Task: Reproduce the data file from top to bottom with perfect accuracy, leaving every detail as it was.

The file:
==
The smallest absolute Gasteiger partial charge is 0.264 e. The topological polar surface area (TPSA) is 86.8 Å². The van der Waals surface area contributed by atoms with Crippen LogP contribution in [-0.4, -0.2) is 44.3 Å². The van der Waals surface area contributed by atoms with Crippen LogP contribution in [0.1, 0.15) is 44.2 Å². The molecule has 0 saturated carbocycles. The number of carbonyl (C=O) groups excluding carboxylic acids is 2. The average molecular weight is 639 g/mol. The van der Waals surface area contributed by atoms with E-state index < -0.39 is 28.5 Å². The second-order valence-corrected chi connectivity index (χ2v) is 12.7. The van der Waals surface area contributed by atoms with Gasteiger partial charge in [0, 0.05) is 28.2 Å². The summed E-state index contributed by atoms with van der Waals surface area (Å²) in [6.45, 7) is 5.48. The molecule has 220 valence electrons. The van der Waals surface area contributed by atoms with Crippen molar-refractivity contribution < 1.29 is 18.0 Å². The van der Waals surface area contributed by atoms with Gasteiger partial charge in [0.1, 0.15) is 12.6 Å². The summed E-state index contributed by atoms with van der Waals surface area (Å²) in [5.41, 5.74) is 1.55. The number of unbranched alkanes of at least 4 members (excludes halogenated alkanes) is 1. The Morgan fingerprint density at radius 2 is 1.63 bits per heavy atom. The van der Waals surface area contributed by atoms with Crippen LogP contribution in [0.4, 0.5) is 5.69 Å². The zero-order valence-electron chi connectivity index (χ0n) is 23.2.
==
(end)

The smallest absolute Gasteiger partial charge is 0.264 e. The topological polar surface area (TPSA) is 86.8 Å². The van der Waals surface area contributed by atoms with Crippen LogP contribution in [-0.4, -0.2) is 44.3 Å². The van der Waals surface area contributed by atoms with Crippen LogP contribution in [0.1, 0.15) is 44.2 Å². The molecule has 0 saturated carbocycles. The number of carbonyl (C=O) groups excluding carboxylic acids is 2. The average molecular weight is 639 g/mol. The van der Waals surface area contributed by atoms with E-state index < -0.39 is 28.5 Å². The second-order valence-corrected chi connectivity index (χ2v) is 12.7. The van der Waals surface area contributed by atoms with Gasteiger partial charge in [0, 0.05) is 28.2 Å². The summed E-state index contributed by atoms with van der Waals surface area (Å²) in [6.45, 7) is 5.48. The molecule has 220 valence electrons. The van der Waals surface area contributed by atoms with Crippen molar-refractivity contribution < 1.29 is 18.0 Å². The van der Waals surface area contributed by atoms with Gasteiger partial charge in [0.1, 0.15) is 12.6 Å². The summed E-state index contributed by atoms with van der Waals surface area (Å²) in [5.41, 5.74) is 1.55. The number of unbranched alkanes of at least 4 members (excludes halogenated alkanes) is 1. The Morgan fingerprint density at radius 2 is 1.63 bits per heavy atom. The van der Waals surface area contributed by atoms with Crippen LogP contribution in [0.4, 0.5) is 5.69 Å². The zero-order valence-electron chi connectivity index (χ0n) is 23.2.